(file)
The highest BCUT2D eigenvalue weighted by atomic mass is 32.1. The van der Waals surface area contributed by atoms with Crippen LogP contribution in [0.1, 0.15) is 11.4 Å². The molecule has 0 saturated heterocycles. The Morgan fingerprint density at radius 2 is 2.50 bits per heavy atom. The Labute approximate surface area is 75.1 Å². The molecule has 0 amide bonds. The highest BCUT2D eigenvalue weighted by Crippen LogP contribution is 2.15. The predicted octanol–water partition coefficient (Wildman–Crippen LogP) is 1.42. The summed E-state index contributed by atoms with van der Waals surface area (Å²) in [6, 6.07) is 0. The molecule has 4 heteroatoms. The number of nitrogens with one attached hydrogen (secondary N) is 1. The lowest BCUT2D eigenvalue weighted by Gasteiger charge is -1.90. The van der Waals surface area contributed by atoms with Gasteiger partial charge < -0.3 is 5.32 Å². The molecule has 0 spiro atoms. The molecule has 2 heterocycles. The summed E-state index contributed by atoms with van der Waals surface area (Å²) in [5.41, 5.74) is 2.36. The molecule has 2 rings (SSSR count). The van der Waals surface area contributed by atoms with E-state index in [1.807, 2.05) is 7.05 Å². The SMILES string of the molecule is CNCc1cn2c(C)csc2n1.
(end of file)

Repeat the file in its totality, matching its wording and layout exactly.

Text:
The highest BCUT2D eigenvalue weighted by atomic mass is 32.1. The van der Waals surface area contributed by atoms with Crippen LogP contribution in [0.1, 0.15) is 11.4 Å². The molecule has 0 saturated heterocycles. The Morgan fingerprint density at radius 2 is 2.50 bits per heavy atom. The Labute approximate surface area is 75.1 Å². The molecule has 0 amide bonds. The highest BCUT2D eigenvalue weighted by Crippen LogP contribution is 2.15. The predicted octanol–water partition coefficient (Wildman–Crippen LogP) is 1.42. The summed E-state index contributed by atoms with van der Waals surface area (Å²) in [6, 6.07) is 0. The molecule has 4 heteroatoms. The number of nitrogens with one attached hydrogen (secondary N) is 1. The lowest BCUT2D eigenvalue weighted by Gasteiger charge is -1.90. The van der Waals surface area contributed by atoms with Gasteiger partial charge < -0.3 is 5.32 Å². The molecule has 0 spiro atoms. The molecule has 2 heterocycles. The summed E-state index contributed by atoms with van der Waals surface area (Å²) in [5.41, 5.74) is 2.36. The molecule has 2 rings (SSSR count). The van der Waals surface area contributed by atoms with E-state index in [1.807, 2.05) is 7.05 Å². The SMILES string of the molecule is CNCc1cn2c(C)csc2n1.